Electronic Scoreboards Were A Great Invention
Posted by Nancy on October 25, 2010
One has to wonder how we ever managed to keep score at any sporting event before the scoreboard was invented? I recall the “old days” when I took bowling as a physical fitness elective in my first year of college and found it even harder to try to keep score than it was to actually bowl. Then in later years there were those pee wee soccer games and church basketball games in which I attempted to support my children by occasionally offering to keep score. Big mistake. Even when all it took was flipping the score chart to the next number each time one of the teams made a goal or a basket, I couldn’t seem to keep it straight. I found that I had to pay such close attention to the scoring details that it was impossible to watch the kids and enjoy the game.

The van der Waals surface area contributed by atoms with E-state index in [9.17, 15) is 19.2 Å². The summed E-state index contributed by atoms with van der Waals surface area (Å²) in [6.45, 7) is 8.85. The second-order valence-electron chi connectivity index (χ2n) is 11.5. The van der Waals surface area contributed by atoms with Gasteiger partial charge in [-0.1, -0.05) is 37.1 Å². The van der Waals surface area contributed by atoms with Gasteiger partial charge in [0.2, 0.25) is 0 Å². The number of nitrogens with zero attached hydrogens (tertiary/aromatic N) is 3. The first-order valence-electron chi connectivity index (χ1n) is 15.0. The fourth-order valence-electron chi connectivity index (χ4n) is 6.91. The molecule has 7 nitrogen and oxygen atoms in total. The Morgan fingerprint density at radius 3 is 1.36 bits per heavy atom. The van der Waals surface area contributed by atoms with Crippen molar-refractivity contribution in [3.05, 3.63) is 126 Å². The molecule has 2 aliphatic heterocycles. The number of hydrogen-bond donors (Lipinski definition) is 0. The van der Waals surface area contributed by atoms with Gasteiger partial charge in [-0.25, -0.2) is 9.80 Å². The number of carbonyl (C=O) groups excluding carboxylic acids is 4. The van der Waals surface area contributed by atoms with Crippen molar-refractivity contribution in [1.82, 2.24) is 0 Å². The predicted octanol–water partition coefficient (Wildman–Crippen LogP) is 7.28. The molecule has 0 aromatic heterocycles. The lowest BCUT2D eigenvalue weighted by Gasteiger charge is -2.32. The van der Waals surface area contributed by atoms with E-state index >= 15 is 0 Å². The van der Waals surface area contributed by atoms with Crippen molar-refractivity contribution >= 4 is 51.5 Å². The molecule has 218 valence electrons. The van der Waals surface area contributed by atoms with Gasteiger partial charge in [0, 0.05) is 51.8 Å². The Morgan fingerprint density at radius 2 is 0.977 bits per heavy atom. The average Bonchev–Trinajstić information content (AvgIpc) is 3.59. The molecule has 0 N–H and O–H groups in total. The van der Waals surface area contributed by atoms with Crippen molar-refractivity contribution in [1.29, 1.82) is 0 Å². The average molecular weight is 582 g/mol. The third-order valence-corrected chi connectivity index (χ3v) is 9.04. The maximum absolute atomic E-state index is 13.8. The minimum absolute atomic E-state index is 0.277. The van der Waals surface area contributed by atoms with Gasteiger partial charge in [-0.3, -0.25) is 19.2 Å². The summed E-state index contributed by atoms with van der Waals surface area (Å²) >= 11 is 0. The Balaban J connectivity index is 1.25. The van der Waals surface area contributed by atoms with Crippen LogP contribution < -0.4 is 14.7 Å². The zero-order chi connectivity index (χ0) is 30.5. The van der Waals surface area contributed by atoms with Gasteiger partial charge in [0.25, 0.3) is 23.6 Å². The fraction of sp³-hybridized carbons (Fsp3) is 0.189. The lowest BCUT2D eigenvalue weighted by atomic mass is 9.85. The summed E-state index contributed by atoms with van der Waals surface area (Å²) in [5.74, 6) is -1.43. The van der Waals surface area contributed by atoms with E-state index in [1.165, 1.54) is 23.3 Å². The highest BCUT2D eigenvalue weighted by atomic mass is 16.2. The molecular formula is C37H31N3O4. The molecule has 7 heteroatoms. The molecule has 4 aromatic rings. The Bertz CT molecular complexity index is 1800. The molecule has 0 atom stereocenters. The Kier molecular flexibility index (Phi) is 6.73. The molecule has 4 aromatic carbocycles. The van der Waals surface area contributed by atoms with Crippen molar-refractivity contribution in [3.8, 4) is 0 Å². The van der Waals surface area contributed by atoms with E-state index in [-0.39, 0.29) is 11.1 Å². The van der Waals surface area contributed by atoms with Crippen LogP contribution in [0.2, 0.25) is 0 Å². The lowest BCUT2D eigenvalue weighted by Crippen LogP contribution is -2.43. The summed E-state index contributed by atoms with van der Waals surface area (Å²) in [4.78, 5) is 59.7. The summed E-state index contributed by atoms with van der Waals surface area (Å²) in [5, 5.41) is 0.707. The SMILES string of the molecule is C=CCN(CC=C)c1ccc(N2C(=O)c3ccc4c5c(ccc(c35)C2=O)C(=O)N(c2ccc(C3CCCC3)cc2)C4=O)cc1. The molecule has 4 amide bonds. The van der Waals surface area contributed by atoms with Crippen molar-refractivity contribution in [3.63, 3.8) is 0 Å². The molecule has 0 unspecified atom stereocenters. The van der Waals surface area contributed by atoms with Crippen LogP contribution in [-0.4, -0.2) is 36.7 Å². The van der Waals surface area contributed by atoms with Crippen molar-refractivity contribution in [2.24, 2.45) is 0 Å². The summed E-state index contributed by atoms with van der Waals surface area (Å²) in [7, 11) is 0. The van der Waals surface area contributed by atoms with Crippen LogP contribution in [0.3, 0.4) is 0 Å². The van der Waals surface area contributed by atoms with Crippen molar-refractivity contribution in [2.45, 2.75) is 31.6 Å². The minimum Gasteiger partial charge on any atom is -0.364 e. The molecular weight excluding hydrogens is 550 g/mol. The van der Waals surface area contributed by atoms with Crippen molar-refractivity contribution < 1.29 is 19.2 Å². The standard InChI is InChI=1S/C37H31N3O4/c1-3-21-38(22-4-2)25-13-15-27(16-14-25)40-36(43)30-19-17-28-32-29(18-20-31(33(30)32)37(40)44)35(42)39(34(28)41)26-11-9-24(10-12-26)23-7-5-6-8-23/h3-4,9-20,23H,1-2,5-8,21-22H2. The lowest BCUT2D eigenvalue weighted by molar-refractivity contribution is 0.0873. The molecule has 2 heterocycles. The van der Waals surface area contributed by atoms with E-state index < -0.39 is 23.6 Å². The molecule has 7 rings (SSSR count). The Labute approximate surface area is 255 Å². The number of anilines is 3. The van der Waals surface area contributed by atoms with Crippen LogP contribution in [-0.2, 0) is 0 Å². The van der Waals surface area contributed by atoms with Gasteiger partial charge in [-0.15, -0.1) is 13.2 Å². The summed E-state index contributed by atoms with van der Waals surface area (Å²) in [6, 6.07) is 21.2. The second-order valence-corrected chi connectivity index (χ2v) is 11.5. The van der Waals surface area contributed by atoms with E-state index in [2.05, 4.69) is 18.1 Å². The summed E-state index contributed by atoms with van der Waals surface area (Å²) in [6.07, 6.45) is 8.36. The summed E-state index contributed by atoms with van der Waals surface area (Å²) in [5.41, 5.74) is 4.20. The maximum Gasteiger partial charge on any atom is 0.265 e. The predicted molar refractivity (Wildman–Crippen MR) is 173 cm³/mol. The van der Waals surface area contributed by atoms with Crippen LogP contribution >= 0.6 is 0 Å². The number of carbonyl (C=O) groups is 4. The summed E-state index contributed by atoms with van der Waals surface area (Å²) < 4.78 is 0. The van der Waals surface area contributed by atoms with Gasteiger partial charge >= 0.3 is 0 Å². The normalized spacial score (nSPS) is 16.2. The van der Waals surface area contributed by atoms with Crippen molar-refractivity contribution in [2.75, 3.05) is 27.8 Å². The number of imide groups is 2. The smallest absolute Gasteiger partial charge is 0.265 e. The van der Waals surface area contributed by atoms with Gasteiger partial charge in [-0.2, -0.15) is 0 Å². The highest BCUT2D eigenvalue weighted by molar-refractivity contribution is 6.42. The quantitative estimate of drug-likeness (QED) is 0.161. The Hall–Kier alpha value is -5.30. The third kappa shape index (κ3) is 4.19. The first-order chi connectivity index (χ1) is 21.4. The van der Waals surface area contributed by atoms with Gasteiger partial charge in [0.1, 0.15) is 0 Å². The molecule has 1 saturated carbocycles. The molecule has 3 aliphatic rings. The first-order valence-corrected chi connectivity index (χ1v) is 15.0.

Stories vary as to who the original creator of the electronic scoreboard really was but many accounts credit the invention to Australian, Edward Both for use in the Davis Cup matches of 1952 and the Olympic Summer Games of 1956. This scoreboard, although extremely helpful in keeping score at these important events was oversized and of necessity, stationary. While that may work well in a huge stadium to be seen by thousands of people, it obviously misses the mark for smaller sporting events where both facilities and crowds are smaller. Again, accounts vary as to who we can thank for creating the first electronic portable scoreboard, but whoever it was they provided a great service to teams, coaches and parents the world over. Portable scoreboards typically weight around 12 pounds and can be readily moved from one location to another. They are affordable and efficient and provide a much more reliable method of score keeping than a person attempting to catch all the action and make score changes manually.